Ken’s note: The journal article describes a study that looked back at 466 people with diabetes who had gone through the AbleTo program. Among people who had had highly severe depression, anxiety, and stress beforehand, they had major reductions in depression (67%), anxiety (59%),and stress (70%). More of them started measuring their morning glucose levels. The people who had had the highest morning blood sugar levels had the greatest reductions in them.
Read a story of another innovative approach for a person with diabetes. Thanks to John Pelle of AbleTo for connecting us.
Monday, October 24, 2016
Monday, September 26, 2016
Wednesday, August 31, 2016
Wednesday, August 17, 2016
Monday, August 1, 2016
Friday, July 22, 2016
A Patient Family Advisory Council’s reduction of waiting room anxiety: I think about who’s coming after me
Wednesday, July 20, 2016
Tuesday, July 5, 2016
Friday, July 1, 2016
Another story from Dr. Maren Batalden:
A few months ago, I treated an elderly gentleman with cancer who was getting chemo, so his immune system was compromised. He got a urinary infection and ended up in the ICU [intensive care unit] with sepsis, needing specialized attention to support a very low blood pressure. He got better surprisingly quickly with antibiotics and fluids. He came to the regular medical unit late the following afternoon where I became the doctor in charge of his care. I met him the next morning and he told me he felt fine and was ready to go home. He’d been quite sick, so I wanted to watch him another day, especially because we didn’t yet have the culture results from the bacteria which caused his infection and we didn’t know which antibiotic would be safe for discharge.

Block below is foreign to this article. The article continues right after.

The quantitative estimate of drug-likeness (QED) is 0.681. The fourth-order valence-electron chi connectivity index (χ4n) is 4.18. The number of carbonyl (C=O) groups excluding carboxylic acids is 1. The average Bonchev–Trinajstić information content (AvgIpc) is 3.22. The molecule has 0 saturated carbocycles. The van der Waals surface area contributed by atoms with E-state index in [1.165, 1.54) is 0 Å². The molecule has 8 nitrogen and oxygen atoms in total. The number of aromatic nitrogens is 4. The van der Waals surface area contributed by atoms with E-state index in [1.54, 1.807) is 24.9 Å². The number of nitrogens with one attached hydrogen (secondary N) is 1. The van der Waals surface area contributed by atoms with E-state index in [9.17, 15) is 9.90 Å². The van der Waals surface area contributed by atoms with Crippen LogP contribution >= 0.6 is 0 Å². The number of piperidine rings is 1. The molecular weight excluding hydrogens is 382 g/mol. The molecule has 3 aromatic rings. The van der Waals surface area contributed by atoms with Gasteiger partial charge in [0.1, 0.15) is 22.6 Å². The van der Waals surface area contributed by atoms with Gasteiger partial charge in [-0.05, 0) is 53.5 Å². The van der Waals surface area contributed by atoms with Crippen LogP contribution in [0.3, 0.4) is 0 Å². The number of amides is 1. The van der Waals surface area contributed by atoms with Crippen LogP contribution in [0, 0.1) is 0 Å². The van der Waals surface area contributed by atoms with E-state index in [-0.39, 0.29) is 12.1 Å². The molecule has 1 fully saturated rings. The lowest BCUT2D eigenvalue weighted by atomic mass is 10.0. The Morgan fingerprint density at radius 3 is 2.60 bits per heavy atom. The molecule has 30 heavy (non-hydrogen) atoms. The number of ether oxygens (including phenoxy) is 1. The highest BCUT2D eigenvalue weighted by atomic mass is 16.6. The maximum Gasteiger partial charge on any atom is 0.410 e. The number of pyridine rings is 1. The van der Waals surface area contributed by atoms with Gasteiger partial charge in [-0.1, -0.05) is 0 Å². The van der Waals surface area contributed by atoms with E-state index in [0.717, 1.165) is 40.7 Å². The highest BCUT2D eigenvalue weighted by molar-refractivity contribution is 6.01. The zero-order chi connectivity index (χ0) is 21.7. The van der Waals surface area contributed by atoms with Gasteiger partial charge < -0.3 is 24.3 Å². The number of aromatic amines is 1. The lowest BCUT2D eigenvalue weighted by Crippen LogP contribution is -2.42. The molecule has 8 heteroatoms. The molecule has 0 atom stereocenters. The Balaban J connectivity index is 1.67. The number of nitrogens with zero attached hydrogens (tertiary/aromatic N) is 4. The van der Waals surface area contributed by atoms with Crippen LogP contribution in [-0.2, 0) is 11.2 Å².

I explained my concerns to him. “When will you have the culture results that describe my bacteria?” he asked. I said tomorrow. So he asked, “How about if you give me a dose in the hospital of an IV antibiotic that works for 24 hours, give me a prescription that is your best guess about an antibiotic pill that you THINK will treat my infection, let me go home, and call me tomorrow if we need to change the antibiotics. If we need to change it, we’ll change it then.” I thought it was a great idea! He said, “Why should I sit in the hospital waiting for lab results?! If I feel terrible, I’ll come back.” He did great! I called him the next morning; the culture results confirmed that his bacteria was sensitive to the antibiotics I had prescribed. He felt well and continued his recovery without complication at home.